I was right to think that my hands would spasm, but I was also right that it was useful to feel the physical effects of panic without the attendant psychological stress — especially because panic attacks are a self-generating system, each one teaching you to recognize a new symptom, to fear a new feeling, to be ever more vigilantly on guard against yourself. “It is safe to be in my body,” the instructor had us say out loud before we started. It was startling to realize that even though I knew I didn’t have to believe them, I could still barely get the words to come out of my mouth.

But beyond that, breathwork did something I hadn’t accounted for or expected. The practice, which I’ve continued in the months since, brings me into direct contact with the part of myself that is always frantically attempting to solve a problem — any problem, anything it can find, that grinding anxiety brain that’s always looking for something to chew to pieces. It’s easy to focus on the inhale, moving the belly, moving the chest, but what I always forget to mention is that there’s a third part to the exercise, an exhale, which you do not perform so much as allow.

“Can you stop controlling that?” the teacher asked, maybe a month in to my practice. “Can you just let the exhale happen?”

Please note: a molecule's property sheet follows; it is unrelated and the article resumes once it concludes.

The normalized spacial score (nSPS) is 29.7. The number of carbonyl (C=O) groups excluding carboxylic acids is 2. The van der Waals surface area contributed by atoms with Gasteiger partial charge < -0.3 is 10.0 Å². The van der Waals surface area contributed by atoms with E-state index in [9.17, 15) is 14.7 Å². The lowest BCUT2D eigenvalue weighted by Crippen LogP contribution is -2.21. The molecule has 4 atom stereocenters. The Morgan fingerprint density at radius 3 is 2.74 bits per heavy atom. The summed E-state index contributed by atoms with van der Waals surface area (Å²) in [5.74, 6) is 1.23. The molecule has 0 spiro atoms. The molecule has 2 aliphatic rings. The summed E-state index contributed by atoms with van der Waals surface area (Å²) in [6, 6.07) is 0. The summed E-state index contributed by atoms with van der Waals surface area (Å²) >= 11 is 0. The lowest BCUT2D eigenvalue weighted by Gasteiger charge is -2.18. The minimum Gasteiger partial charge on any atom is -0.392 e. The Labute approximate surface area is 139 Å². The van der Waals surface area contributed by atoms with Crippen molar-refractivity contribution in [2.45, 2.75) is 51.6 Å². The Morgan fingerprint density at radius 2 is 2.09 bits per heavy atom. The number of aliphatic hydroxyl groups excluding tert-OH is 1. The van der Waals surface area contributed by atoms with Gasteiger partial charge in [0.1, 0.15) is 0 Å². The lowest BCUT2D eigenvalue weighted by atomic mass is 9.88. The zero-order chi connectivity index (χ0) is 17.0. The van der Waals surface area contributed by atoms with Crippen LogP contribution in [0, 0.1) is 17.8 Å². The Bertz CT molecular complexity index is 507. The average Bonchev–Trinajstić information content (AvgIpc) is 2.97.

I couldn’t. I couldn’t. I couldn’t. I had come to breathwork to teach myself something: to approach and confront anxiety, to approach and confront myself. I had not come to let something happen to me. I did not understand how to do that.

I still don’t, to be honest. I’m in a state now where I recognize the shape of the problem, but can’t see past it to find a solution. When you are always at work on yourself, it’s easy to forget that the work is not actually the point; hurling yourself into action for action’s sake can make any practice — yoga, meditation, breathwork, et cetera — into an exercise in futility. In a no pain, no gain culture, and with a type-A overachiever’s mind, it’s often difficult to sort the growing pains of progress from the ache that comes from pushing and pushing against something that is simply stuck.

You can’t die of this. That’s what I tell myself when I’m having a panic attack; no matter how convinced I am that I’m about to stop breathing, I know that the body doesn’t work that way. If necessary, the brain will knock out my conscious mind in order to let my lungs do their thing. It seems like a semantic distinction, maybe, but lately I’ve been trying to stop going to breathwork and to start showing up for it instead: to control the inhale and allow the exhale and see what each of them brings me, even if it’s awful — even if it’s worse, which is when it’s nothing. That’s okay too. The nice thing about the breath is that it’s always moving. Sometimes all I can do is watch it, knowing that it will keep on without me, trying to remember that I am allowed to let it.